Canada’s Assembly of First Nations, representing more than 900,000 indigenous people south of the Arctic Circle, held its first-ever National Cannabis Summit in Vancouver this week, where participants discussed the implications of legalization on the safety, public health, and economic development of their communities.
In a statement announcing the summit, the advocacy group, which represents 634 of what are known as First Nation communities, said that the two-day summit was meant to give a voice to those who feel they have been excluded from the national cannabis conversation. Organizers also said they tried to supply “the best and most current information on all aspects of legal cannabis so First Nations can make informed decisions.”
According to the Assembly, when the Cannabis Act was implemented last October, “The federal government did not fully engage or consult with First Nations on how its proposed legislation would ensure respect and implementation of First Nations rights, title, and jurisdiction.”
To this end, during question-and-answer portions of the events, members of the audience discussed asking the federal government to amend current cannabis legislation “to create a specific space for First Nations,” in addition to potentially forging an alliance “to assert the rightful, legitimate, and legal place of First Nations jurisdiction.”
Caught between borders
During a session on cannabis business ventures, Loraine White of Seven Leaf, “the first 100% Indigenous owned and operated cannabis producer licensed by Health Canada on First Nation territory,” noted that the company’s executive team is wholly comprised of Mohawks from Akwesasne and that 98 percent of their employees are also of the same origin. Their production facilities, she added, are built on Akwesasne Mohawk land, which encompasses Ontario, Québec, and part of New York. This is significant, she explained, because the facilities are located on an island “with the alleged international borders bisecting our community,” which, though governed and authorized by Canadian federal government, “will be owned and operated by Mohawks.”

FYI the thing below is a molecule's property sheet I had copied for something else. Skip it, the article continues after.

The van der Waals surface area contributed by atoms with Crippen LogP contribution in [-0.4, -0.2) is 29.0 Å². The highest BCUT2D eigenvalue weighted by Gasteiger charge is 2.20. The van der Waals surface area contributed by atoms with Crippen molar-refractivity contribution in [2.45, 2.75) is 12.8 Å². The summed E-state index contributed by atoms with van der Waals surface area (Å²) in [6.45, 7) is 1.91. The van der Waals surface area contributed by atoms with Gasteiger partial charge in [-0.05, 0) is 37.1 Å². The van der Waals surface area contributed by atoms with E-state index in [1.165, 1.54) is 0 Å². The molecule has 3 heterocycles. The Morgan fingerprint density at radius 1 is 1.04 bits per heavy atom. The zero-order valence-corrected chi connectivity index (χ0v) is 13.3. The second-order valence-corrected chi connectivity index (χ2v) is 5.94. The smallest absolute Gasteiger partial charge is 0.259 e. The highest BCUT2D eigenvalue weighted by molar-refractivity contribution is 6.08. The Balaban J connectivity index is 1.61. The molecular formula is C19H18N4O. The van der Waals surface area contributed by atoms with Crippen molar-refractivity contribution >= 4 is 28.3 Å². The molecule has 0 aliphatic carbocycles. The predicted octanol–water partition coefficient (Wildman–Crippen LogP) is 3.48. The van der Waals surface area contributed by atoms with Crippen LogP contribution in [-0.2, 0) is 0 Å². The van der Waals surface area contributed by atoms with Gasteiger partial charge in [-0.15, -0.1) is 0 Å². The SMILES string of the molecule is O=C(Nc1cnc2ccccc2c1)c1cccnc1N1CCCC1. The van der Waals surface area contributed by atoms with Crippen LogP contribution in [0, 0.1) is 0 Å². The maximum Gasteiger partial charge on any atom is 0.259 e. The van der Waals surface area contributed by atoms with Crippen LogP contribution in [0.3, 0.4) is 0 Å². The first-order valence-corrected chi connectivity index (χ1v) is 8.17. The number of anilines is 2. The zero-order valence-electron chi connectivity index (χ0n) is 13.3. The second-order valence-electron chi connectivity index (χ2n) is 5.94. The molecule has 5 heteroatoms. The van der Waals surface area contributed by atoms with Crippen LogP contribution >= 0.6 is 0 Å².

As a possible result, it took Seven Leaf nearly five years to get its license, White added. “It’s safe to say that we were the longest pending Health Canada application in the history of the agency.”
Lessons from alcohol
However, not all First Nations want to welcome cannabis. During day one of the event, participants echoed National Chief Perry Bellegarde, who said that “First Nations have diverse views on legal cannabis” and that the Assembly will “fully support those First Nations who do not want to participate.”
Meanwhile, on the second day of the event, Carol Hopkins, executive director at the Thunderbird Partnership Foundation, a non-profit that works with people in First Nations who struggle with substance use, warned against crafting bylaws banning cannabis. Nearly a decade ago, she said, the foundation conducted a study on the bylaws banning alcohol in Canada’s First Nations. Among almost all of the nations surveyed, said Hopkins, the policy was found to have “absolutely no effect.”
Laws banning alcohol, she explained, were largely “created in the context of community crisis,” such as a death in the community or the detection of “significant harms,” which “created pressure on the community governments to do something.” However, because public health in First Nations is underfunded, Hopkins added, the implementation of these bylaws ultimately became the responsibility of the police force, a situation that did nothing to resolve the underlying issues that generated the crisis in the first place.
“I mention that history because that’s the same response that is coming up in the conversations about cannabis,” said Hopkins. “The prohibitionist philosophy has no effect. It does not stop the substances from coming in to our community. It drives it underground, and it’s still available to the most vulnerable populations.”
Later that day, Nel Weiman, who serves as Senior Medical Officer at the First Nations Health Authority, which is responsible for administering health programs and services for indigenous communities in British Columbia, agreed with Hopkins, underscoring that “prohibition is not an effective public health strategy.”
Weiman also spoke to the impending legalization of sales of edibles and cannabis derivatives (extracts, ointments, oils, etc.) throughout Canada in October. To prepare, she said, the First Nations Health Authority is “sending out out messaging like, ‘Start Low and Go Slow,’” which is especially directed at the consumers of edibles because they take time to kick in.
Other sessions throughout the day focused on topics including opportunities in ancillary markets, and cannabis use in harm reduction.